Major League Baseball’s pandemic-shortened regular season is wrapping up this weekend around the country, with the postseason scheduled to begin Tuesday. 

The playoffs will feature 16 teams – more than half of the league – and will be played in a bubble following the first round. For a team like the Los Angeles Dodgers, the expected No. 1 overall seed, they’re set up to where they won’t leave Globe Life Field in Arlington, Texas, from the National League Division Series round all the way through the World Series, should they get that far. 

Darryl Scott, a Yuba City High graduate and Colorado Rockies bullpen coach and pitching coordinator, said a postseason bubble at least through a portion of the playoffs was a best-case scenario.

“The players and coaches have all been in favor of the new format, especially for this season,” said Scott, whose Rockies may not be in the playoffs next week. “I do like the fact that there is less off days in the new format, (forcing) teams to use their entire rotations, not just their top three starters.” 

Scott, who played in the major leagues in the early 1990s with the then known California Angels, said the likely World Series champion will be one who has the best depth on its roster. 

“In the past teams have been able to use three starters and turn games over to the (bullpen) early,” Scott said. “With no days off in the middle of a series you cannot rely solely on three starters and three relievers. It should actually be a better test of who has the most complete team.” 

The playoffs open with eight three-game series at the highest seed’s ballpark. From there it goes to the National and American League Division Series at a combined four sites, followed by the AL and NL Championship Series in a combined two cities. For the National League, the championship series will be in Arlington, while the American League is in San Diego. The winners advance to the World Series in Arlington beginning Oct. 20. 

Scott said the teams who advance deep into the playoffs will be tested both mentally and physically. 

“It will be tough on families of the players and staff (to be) away from their families for up to a month if they go deep into the playoffs,” Scott said.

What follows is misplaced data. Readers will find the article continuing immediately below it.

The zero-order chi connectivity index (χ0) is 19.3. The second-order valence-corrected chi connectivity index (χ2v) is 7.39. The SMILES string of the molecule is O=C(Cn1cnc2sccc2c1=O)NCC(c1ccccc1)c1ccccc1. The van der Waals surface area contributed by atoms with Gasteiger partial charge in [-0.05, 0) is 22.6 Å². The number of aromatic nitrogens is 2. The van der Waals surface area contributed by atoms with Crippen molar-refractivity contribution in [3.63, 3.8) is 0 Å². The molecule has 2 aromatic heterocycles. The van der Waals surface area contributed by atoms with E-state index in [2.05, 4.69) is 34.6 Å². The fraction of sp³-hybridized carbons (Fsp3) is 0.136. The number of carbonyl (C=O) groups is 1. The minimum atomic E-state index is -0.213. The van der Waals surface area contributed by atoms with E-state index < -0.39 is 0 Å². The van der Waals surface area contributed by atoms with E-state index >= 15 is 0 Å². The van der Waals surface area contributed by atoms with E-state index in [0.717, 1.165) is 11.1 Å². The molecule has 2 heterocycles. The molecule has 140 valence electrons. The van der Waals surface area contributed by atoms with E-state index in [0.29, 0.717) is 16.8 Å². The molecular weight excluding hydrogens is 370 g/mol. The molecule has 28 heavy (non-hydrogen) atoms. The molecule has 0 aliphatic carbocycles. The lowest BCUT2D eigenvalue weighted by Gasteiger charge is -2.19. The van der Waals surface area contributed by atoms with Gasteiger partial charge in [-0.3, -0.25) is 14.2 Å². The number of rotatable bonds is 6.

The NBA went to a bubble in Orlando for the entirety of its restart, so players like LeBron James and Anthony Davis have been in Florida away from their families for multiple months during the pandemic. 

While the MLB didn’t go the bubble route for its regular season, Scott feels the league’s health and safety protocols during the 60-game regional only season were sufficient to get baseball through the pandemic-shortened year.

“The west has been the best at keeping the games on track,” he said. “We will get all our 60 games in (playing) a doubleheader in Arizona the last series of the year.” 

Scott said the playoff-bound Miami Marlins played up to 10 doubleheaders this year to makeup games lost following the team’s initial outbreak where close to 20 players tested positive for COVID-19. 

“The league has done a good job of testing and keeping the season rolling,” Scott said. “At times the protocols seemed a bit over the top, but in the situation we were in they needed to go the extra step to ensure everyone involved stayed safe and on the field.” 

One the emerging forces this year came from a team who will likely not be playing next week in the Los Angeles Angels. 

Max Stassi, a 2009 graduate of Yuba City High and three-time Sac Joaquin Section champion with the Honkers, alternated all season as the Angels’ catcher. Offensively, he collected seven home runs, 20 RBI and hit nearly .300. 

“Max is in a great situation with the Angels,” Scott said. “When you can catch like he can, you deserve to be playing a lot.” 

Scott hopes to one day have him as a teammate in the big leagues. 

“I would love to be together with him one of these years,” Scott said. 

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